GDPR: Right to Be Forgotten

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Updated January 5, 2023

The internet age ushered in an entirely new frontier for what identity protection means. While creating a formal system of laws protecting online identity took time, the EU’s General Data Protection Regulations was a massive step towards defending consumer privacy. There are formal laws guaranteeing internet users certain rights; our mission is to help you understand them and further protect yourself while online. Below, we’ll discuss the GDPR right to be forgotten. We’ll explain what it is, how it helps protect you, and in what cases it doesn’t apply.


  • The GDPR right to be forgotten is a protection law allowing users to request their data be removed from organizational data banks.
  • The GDPR outlines specific examples of when and how data subjects may submit requests to have their data erased.
  • If an organization has the data legally and remains relevant to its legal basis, it will not be forced to remove a subject’s data.

For more information on consumer privacy, feel free to check out our additional reads on the GDPR’s definition of sensitive personal information as opposed to the GDPR’s definition of personal information. Lastly, we have a great article explaining how to disable cookies on your computer.

Insider Tip

Before submitting a request to exercise the right to be forgotten, read through Article 17 to ensure your proposal falls under the provided stipulations.

GDPR and the Right to Be Forgotten

In the GDPR, details regarding the legal obligation to the right to be forgotten (also known as the “right to erasure”) appear in Article 17. Article 17 states:

“The data subject shall have the right to obtain from the controller the erasure of personal data concerning him or her without undue delay, and the controller shall have an obligation to erase personal data without undue delay where one of the following grounds applies:”

So what does this mean? First, the right to request for erasure allows users a level of protection to request that their data no longer be kept by the organization that collected it.

Article 17 also lists a handful of circumstances under which the right to be forgotten applies. These circumstances include:

  • When a user’s data is no longer needed for the reason for which it was collected, even if they established an additional legal basis (Article 17)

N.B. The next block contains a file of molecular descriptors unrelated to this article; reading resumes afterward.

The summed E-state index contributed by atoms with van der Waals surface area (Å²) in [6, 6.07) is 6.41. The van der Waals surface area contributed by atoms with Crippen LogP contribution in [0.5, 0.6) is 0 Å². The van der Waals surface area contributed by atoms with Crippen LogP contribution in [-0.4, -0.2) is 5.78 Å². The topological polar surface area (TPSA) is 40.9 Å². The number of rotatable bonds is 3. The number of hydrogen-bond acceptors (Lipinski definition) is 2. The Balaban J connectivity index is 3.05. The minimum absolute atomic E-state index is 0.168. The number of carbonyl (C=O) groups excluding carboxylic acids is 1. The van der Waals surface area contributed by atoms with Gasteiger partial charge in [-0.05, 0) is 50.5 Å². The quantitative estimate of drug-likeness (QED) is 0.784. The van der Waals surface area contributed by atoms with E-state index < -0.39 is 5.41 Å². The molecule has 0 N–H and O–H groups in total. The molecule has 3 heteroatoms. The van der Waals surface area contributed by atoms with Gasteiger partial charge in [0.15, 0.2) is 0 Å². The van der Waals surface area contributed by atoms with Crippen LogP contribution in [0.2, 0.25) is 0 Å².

• If a user decides to withdraw their data and the company has no other legal basis for processing it (Article 1 17)
  • If a company unlawfully processes a user’s data (Article 17)
  • If a user does not want their data used for direct marketing (Article 17)

There are also questions surrounding the language of “undue delay” and its meaning. In essence, undue delay guarantees a quick decision upon requesting that a company delete its data. Usually, this takes about a month, but there’s no set period of time.


If you are a celebrity, public official, or media member, getting data removed under the GDPRs right to be forgotten articles will be more challenging.

Cases Where the Right to Erasure Doesn’t Apply

It’s important to remember that there are also cases where the GDPR doesn’t apply. It’s hard to give clear lines, but as long as the request doesn’t fall within the parameters listed above, a user may not be able to get their data removed.

STAT: In 2020, Google refused to adhere to the GDPR right-to-be-forgotten laws, resulting in a fine of 600,000 Euros. (source)

GDPR Right to Be Forgotten FAQs

Does the GDPR apply to citizens outside of the EU?

The GDPR deals explicitly with citizens living in EU countries. However, many other countries have laws similar to the GDPR guaranteeing similar rights.

How do you submit a request to have data removed under the GDPR?

The request is made either in written or verbal form and has to be submitted to a member of the organization holding a user’s data.

When was the GDPR put into effect?

The GDPR was passed through the European Parliament in 2016. By 2018, all organizations within the EU were forced to comply.
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